CANADIAN COMPANIES REACT TO BPC COLLAPSE
THOUGH AN OCEAN away, the effects of the collapse of the Belarusian Potash Company have resonated close to home.
PHOTO: POTASH IMPROVES WATER RETENTION, NUTRIENT VALUE AND DISEASE RESISTANCE IN CROPS. IT ALSO HAS NUMEROUS INDUSTRIAL USES.
The Belarusian Potash Company (BPC), a partnership between potash producers OAO Uralkali of Russia and Belaruskali of Belarus came to a halt in July when Uralkali pulled out of the partnership, quoting a failure to break a sales deadlock as the cause.
The Belarus-Russia cartel was established in April 2005 and was responsible for maintaining high potash prices around the world, controlling production as well as the availability of the fertilizer ingredient for sale. Together, Uralkali and Belaruskali mined and marketed about 40% of the world’s potash and sold to the two biggest buyers, China and India. Canpotex Ltd, BPC’s North American counterpart, represented and marketed another 30% of the potash supply.
Canpotex is the export agency for potash in Canada, representing Agrium Inc., Mosaic Co., and Potash Corp. Along with BPC, it has controlled 70% of world potash prices, allowing them to keep potash prices artificially high which is ideal for the company and its shareholders, but a burden to farmers.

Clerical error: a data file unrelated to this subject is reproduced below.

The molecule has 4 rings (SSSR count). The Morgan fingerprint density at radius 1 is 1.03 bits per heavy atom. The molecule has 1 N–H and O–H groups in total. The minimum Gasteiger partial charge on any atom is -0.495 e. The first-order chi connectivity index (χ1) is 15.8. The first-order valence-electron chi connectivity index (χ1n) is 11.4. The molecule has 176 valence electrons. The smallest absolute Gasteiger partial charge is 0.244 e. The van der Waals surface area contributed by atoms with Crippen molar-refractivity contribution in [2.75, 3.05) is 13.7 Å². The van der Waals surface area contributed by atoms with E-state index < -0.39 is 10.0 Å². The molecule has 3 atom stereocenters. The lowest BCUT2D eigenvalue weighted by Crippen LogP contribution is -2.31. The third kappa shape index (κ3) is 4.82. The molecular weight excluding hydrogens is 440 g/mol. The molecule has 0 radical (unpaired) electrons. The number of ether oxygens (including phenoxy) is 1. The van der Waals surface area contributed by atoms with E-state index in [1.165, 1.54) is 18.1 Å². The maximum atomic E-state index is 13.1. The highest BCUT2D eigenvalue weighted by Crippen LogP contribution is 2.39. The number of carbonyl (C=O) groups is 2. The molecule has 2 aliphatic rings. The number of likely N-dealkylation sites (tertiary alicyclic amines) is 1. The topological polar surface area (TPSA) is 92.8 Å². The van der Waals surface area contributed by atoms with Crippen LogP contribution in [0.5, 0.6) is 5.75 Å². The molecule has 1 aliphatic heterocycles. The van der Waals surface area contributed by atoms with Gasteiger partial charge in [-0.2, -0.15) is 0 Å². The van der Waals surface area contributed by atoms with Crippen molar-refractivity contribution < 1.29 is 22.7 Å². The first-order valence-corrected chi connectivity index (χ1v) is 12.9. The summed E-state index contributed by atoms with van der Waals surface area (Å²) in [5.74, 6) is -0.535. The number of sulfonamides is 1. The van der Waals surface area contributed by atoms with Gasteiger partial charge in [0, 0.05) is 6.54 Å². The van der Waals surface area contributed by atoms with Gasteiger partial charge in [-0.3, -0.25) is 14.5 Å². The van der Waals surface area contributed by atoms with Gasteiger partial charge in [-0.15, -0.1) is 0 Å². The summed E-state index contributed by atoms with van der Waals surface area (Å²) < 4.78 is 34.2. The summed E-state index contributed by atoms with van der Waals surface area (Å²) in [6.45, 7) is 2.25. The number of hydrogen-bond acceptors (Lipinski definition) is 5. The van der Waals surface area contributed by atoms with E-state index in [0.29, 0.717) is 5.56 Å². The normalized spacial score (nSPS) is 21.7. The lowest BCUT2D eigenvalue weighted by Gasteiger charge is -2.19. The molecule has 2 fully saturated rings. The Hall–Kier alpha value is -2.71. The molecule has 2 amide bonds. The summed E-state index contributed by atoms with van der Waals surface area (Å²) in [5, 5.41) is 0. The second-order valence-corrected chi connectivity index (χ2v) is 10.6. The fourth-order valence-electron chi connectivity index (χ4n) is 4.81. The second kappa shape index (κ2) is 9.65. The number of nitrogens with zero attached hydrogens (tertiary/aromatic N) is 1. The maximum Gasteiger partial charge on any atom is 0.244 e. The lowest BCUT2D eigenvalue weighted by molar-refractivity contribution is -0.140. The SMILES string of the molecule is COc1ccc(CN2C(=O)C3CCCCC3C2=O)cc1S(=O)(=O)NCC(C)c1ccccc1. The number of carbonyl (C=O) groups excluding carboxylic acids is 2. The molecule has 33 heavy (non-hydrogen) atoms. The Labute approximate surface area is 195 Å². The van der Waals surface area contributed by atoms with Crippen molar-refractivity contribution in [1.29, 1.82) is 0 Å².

“Grain Farmers of Ontario in the past has had concern on the issue of this duopoly controlling 70% of the world’s potash and having the effect of higher input prices for farmers for potash,” says Barry Senft, CEO, Grain Farmers of Ontario. “The concerns of shareholders over the loss of these monopolies would indicate that our farmers were likely paying higher prices than they likely would have in a truly free market environment.”
The dissolution of the BPC was caused by rumours that Belaruskali was selling key fertilizer ingredients outside the partnership, as well as disagreements over sales. Uralkali exited the agreement and proceeded to increase production, likely because they wanted to try and sell more than they were able to through the export cartel, according to Randy Duffy, Research Associate at the University of Guelph. He says higher production results in more supply and lower prices, and lower prices usually lead to increased demand and sales.
Following the breakup, both companies attempted to out produce the other to acquire a larger market share. Chinese buyers recently purchased a large stake in Uralkali, which is operating near the top of its capacity and has reported a four percent production increase following the breakup.
Belaruskali has not been as successful at regrouping — their production is on the decline. India, one of the world’s largest consumers of potash with the fastest growing population in the world has offered to purchase a 20% stake in the company to ensure it has access to a much-needed fertilizer.